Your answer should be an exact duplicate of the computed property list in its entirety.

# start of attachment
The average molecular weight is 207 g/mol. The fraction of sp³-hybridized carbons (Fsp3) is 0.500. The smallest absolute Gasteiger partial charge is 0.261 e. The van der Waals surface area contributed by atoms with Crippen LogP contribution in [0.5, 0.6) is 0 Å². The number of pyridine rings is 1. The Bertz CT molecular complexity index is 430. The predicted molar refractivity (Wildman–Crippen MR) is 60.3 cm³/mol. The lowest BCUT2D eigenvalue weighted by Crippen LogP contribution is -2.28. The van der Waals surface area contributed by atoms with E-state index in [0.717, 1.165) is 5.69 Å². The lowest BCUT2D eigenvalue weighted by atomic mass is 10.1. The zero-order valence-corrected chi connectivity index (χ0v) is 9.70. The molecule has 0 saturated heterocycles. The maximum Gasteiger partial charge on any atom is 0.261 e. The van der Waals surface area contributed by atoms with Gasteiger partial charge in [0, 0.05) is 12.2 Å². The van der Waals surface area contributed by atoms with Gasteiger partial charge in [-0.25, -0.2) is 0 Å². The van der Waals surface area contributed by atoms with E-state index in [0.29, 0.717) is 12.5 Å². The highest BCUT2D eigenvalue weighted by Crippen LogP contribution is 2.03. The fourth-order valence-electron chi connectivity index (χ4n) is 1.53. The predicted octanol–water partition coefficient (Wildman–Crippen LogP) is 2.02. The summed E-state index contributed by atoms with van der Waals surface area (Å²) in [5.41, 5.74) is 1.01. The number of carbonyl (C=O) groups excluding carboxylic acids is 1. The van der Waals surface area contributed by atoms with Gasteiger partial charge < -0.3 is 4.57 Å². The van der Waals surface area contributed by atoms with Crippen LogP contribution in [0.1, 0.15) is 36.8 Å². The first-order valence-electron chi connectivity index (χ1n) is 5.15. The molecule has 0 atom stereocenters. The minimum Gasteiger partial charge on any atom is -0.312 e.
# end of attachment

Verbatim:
The average molecular weight is 207 g/mol. The fraction of sp³-hybridized carbons (Fsp3) is 0.500. The smallest absolute Gasteiger partial charge is 0.261 e. The van der Waals surface area contributed by atoms with Crippen LogP contribution in [0.5, 0.6) is 0 Å². The number of pyridine rings is 1. The Bertz CT molecular complexity index is 430. The predicted molar refractivity (Wildman–Crippen MR) is 60.3 cm³/mol. The lowest BCUT2D eigenvalue weighted by Crippen LogP contribution is -2.28. The van der Waals surface area contributed by atoms with E-state index in [0.717, 1.165) is 5.69 Å². The lowest BCUT2D eigenvalue weighted by atomic mass is 10.1. The zero-order valence-corrected chi connectivity index (χ0v) is 9.70. The molecule has 0 saturated heterocycles. The maximum Gasteiger partial charge on any atom is 0.261 e. The van der Waals surface area contributed by atoms with Gasteiger partial charge in [0, 0.05) is 12.2 Å². The van der Waals surface area contributed by atoms with Gasteiger partial charge in [-0.25, -0.2) is 0 Å². The van der Waals surface area contributed by atoms with E-state index in [0.29, 0.717) is 12.5 Å². The highest BCUT2D eigenvalue weighted by Crippen LogP contribution is 2.03. The fourth-order valence-electron chi connectivity index (χ4n) is 1.53. The predicted octanol–water partition coefficient (Wildman–Crippen LogP) is 2.02. The summed E-state index contributed by atoms with van der Waals surface area (Å²) in [5.41, 5.74) is 1.01. The number of carbonyl (C=O) groups excluding carboxylic acids is 1. The van der Waals surface area contributed by atoms with Gasteiger partial charge < -0.3 is 4.57 Å². The van der Waals surface area contributed by atoms with Crippen LogP contribution in [0.1, 0.15) is 36.8 Å². The first-order valence-electron chi connectivity index (χ1n) is 5.15. The molecule has 0 atom stereocenters. The minimum Gasteiger partial charge on any atom is -0.312 e.